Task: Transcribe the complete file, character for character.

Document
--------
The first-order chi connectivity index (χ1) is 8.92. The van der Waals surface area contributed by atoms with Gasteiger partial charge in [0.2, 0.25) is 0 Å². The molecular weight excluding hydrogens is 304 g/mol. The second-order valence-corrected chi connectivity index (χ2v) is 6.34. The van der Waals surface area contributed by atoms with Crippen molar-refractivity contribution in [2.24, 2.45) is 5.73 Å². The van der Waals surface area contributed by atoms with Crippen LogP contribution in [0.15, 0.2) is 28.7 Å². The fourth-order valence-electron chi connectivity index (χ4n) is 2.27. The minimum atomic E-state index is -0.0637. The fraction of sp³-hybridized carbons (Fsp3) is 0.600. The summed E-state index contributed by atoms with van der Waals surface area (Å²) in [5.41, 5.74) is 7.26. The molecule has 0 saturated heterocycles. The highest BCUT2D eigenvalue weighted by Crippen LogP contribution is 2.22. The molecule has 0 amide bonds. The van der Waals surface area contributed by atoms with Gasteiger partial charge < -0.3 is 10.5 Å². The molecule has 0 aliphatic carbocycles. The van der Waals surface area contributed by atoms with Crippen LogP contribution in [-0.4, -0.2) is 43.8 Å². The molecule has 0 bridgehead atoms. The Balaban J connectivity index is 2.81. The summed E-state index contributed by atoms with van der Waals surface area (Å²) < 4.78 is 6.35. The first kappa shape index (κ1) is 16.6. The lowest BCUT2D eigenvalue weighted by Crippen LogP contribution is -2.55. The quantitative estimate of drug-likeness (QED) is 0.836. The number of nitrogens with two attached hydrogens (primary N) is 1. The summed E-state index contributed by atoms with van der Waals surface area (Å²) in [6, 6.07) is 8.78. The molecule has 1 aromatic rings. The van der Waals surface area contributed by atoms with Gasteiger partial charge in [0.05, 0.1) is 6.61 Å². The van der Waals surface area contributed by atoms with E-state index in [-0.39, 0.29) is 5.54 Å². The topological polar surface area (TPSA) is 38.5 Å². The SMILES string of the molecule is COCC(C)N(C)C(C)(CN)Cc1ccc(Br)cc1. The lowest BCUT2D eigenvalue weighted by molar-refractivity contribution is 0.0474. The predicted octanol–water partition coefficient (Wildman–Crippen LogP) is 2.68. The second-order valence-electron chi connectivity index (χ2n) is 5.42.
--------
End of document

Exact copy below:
The first-order chi connectivity index (χ1) is 8.92. The van der Waals surface area contributed by atoms with Gasteiger partial charge in [0.2, 0.25) is 0 Å². The molecular weight excluding hydrogens is 304 g/mol. The second-order valence-corrected chi connectivity index (χ2v) is 6.34. The van der Waals surface area contributed by atoms with Crippen molar-refractivity contribution in [2.24, 2.45) is 5.73 Å². The van der Waals surface area contributed by atoms with Crippen LogP contribution in [0.15, 0.2) is 28.7 Å². The fourth-order valence-electron chi connectivity index (χ4n) is 2.27. The minimum atomic E-state index is -0.0637. The fraction of sp³-hybridized carbons (Fsp3) is 0.600. The summed E-state index contributed by atoms with van der Waals surface area (Å²) in [5.41, 5.74) is 7.26. The molecule has 0 saturated heterocycles. The highest BCUT2D eigenvalue weighted by Crippen LogP contribution is 2.22. The molecule has 0 amide bonds. The van der Waals surface area contributed by atoms with Gasteiger partial charge < -0.3 is 10.5 Å². The molecule has 0 aliphatic carbocycles. The van der Waals surface area contributed by atoms with Crippen LogP contribution in [-0.4, -0.2) is 43.8 Å². The molecule has 0 bridgehead atoms. The Balaban J connectivity index is 2.81. The summed E-state index contributed by atoms with van der Waals surface area (Å²) < 4.78 is 6.35. The first kappa shape index (κ1) is 16.6. The lowest BCUT2D eigenvalue weighted by Crippen LogP contribution is -2.55. The quantitative estimate of drug-likeness (QED) is 0.836. The number of nitrogens with two attached hydrogens (primary N) is 1. The summed E-state index contributed by atoms with van der Waals surface area (Å²) in [6, 6.07) is 8.78. The molecule has 1 aromatic rings. The van der Waals surface area contributed by atoms with Gasteiger partial charge in [0.05, 0.1) is 6.61 Å². The van der Waals surface area contributed by atoms with E-state index in [-0.39, 0.29) is 5.54 Å². The topological polar surface area (TPSA) is 38.5 Å². The SMILES string of the molecule is COCC(C)N(C)C(C)(CN)Cc1ccc(Br)cc1. The lowest BCUT2D eigenvalue weighted by molar-refractivity contribution is 0.0474. The predicted octanol–water partition coefficient (Wildman–Crippen LogP) is 2.68. The second-order valence-electron chi connectivity index (χ2n) is 5.42.